HTC is in a difficult position. Last year, the company completely rebooted its Android range with the One series, an initial trio of handsets that looked beautiful, offered impressive hardware specs and hit the low, middle and high-end markets respectively.
It wasn’t successful though. HTC’s flagship device, the One X, went head-to-head with the Samsung Galaxy S III and lost. The smartphone was lovely to look at, had fantastic build quality and a more bearable version of its custom Android skin, HTC Sense. It couldn’t compete with Samsung’s collossal marketing budget though. Backed by an almost endless deluge of TV, magazine and billboard advertisements, the Galaxy S III persevered as the dominant handset.
The launch of the HTC One represents round two. The stakes couldn’t be higher; earlier this month, the company reported revenue of just $384 million, a frightening 44 percent drop on the year before. Last night, Samsung unveiled the new Galaxy S4. There’s no room for error.
The game plan this year appears to be the same as last time though. The new HTC One has a gorgeous industrial design, coupled with competitive specs and a new iteration of its Sense skin. Fearing that a spec bump won’t be enough to topple the Samsung Galaxy S4, HTC has opted to differentiate itself with two peculiar design decisions too; a new 4-megapixel camera and a home screen resembling Flipboard.
It’s a looker
HTC has an impressive track record of building smartphones with impeccable hardware aesthetics. The HTC One is no different, sporting two slick aluminium plates and a white plastic ridge running around the side. The 4.7-inch display has a noticeably thin black border which stretches to either side of the device, imitating an edge-to-edge screen when it’s asleep or turned off.
Two speaker grills sit at the top and bottom of the device, giving the HTC One a unique but somehow familiar look. In the run-up to its reveal, plenty of people were comparing HTC’s device to the iPhone 5, and although those thoughts aren’t unfounded, it does feel markedly different.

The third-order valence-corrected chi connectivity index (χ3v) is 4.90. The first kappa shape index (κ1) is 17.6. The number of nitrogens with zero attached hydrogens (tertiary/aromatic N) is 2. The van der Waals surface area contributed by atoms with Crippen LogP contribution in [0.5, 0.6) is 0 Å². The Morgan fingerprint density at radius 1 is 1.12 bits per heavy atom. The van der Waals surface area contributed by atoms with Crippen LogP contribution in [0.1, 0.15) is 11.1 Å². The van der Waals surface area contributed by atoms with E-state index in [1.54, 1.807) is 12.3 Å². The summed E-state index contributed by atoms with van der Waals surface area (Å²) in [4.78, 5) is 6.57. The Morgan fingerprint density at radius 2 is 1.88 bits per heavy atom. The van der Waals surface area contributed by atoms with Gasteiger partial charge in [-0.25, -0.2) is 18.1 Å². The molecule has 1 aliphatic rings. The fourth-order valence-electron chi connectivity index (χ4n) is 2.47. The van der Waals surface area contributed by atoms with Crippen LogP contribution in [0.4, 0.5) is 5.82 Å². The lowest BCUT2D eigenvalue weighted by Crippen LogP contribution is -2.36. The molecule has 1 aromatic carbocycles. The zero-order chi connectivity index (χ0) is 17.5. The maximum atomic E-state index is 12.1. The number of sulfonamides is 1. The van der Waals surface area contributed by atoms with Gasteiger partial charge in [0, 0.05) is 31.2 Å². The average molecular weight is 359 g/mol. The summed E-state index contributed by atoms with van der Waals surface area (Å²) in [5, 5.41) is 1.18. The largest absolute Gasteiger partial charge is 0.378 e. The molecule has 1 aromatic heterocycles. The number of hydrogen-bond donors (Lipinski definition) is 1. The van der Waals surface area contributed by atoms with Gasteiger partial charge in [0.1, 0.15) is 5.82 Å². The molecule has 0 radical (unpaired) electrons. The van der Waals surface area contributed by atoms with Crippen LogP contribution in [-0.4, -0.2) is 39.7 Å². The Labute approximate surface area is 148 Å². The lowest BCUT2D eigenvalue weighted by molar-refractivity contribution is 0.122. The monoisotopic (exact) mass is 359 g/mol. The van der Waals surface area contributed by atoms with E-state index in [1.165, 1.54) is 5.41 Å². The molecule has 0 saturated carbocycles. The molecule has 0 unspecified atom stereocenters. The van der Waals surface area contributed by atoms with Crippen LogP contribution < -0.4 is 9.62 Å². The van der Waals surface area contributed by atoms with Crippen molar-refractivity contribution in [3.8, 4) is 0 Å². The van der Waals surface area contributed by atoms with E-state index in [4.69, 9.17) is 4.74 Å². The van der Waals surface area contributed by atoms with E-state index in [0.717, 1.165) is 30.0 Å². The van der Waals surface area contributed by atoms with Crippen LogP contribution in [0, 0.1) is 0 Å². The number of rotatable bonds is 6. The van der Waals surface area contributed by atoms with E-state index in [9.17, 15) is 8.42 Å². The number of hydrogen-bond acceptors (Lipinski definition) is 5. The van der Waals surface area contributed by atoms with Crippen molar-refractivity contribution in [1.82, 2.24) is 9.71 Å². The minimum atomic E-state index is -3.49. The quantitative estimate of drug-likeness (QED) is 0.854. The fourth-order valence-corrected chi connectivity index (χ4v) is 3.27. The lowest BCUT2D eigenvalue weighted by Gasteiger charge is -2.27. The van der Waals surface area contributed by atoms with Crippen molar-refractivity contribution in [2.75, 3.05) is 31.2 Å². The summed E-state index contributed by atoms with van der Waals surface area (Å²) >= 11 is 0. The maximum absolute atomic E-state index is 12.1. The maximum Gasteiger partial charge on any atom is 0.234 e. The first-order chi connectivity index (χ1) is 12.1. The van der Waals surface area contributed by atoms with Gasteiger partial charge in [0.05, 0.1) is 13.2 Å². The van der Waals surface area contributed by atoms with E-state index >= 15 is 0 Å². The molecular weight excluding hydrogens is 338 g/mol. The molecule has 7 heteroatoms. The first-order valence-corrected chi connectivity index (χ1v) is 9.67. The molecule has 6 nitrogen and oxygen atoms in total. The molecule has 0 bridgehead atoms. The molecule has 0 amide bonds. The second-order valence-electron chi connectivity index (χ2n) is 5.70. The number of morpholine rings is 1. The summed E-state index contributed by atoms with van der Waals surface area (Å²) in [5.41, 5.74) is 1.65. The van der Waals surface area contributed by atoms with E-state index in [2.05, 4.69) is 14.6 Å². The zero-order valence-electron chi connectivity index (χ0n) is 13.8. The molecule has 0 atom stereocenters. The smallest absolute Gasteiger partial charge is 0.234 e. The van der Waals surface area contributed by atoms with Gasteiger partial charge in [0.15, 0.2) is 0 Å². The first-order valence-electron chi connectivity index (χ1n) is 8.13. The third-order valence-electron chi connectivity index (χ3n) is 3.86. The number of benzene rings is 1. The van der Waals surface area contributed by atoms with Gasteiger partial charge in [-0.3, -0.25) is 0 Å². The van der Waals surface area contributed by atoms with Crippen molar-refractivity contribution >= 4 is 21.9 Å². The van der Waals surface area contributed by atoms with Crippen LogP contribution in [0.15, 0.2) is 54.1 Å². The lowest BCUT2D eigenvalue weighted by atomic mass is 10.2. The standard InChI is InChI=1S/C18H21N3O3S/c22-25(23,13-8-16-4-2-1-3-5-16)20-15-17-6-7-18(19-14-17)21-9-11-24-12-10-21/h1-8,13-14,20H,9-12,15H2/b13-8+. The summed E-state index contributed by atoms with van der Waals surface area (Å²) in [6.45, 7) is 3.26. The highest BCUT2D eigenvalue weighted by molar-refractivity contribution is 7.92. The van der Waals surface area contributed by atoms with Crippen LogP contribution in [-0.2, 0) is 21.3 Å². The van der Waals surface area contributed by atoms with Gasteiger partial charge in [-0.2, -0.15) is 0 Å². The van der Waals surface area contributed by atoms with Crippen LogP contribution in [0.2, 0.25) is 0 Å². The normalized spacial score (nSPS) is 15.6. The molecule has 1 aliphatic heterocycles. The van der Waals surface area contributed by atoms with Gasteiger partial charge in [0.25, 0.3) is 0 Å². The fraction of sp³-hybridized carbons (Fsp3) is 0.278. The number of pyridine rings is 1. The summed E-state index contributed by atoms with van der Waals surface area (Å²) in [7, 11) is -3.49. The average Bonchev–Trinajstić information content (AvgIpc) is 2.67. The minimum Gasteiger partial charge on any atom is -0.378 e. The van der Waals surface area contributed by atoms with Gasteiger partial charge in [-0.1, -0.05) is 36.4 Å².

HTC’s own design cues are accentuated on the back, for example, where the body arcs ever-so slightly. Two white strips of plastic top and tail the device, with the higher one trailing down to the new camera. The HTC and Beats Audio logos are ever present, but they feel subtle and not at all overbearing.
As with the One X, the HTC One is a fairly large smartphone. Anyone with small hands will struggle to tap the top-right corner of the screen without readjusting their grip or switching to a two-handed setup. Having said that, the device is astoundingly comfortable to hold. The curved back and aluminium materials give it a near-perfect feel that has been missing from recent handsets.
The power button is a little too flush with the top of the devices; there’s very little feedback and if you’re not looking at it directly, it can be difficult to know if the handset has actually switched on. Likewise, the volume rocker on the right-hand side feels too inconspicuous and can be difficult to locate by feel.
Better screen, better sound
The One X had a brilliant display but the One surpasses it in almost every way. The 4.7-inch, 1920×1080 screen is sublime, particularly with the screen brightness set to maximum.
Color representation is fantastic, with deep blacks and super sharp text. Viewing angles are excellent indoors, although be warned that like every other smartphone in existence, it can be difficult to look at in direct sunlight. One day the industry will figure out how to solve this problem (e-ink aside) but for now we all just have to make do.
The 1080p screen is particularly impressive for watching movies and playing high-resolution video games such as Real Racing 3.
The speakers are also very impressive – some of the best I’ve found on a smartphone actually – and benefit from the Beats Audio integration. HTC has coined this new setup BoomSound, which is a terrible name but a sensible approach to audio. The impact that the twin speakers have, particularly in their ability to handle stereo sound, simply can’t be underestimated. Tinny and distant music is no longer an issue – this is audio you can truly appreciate without headphones.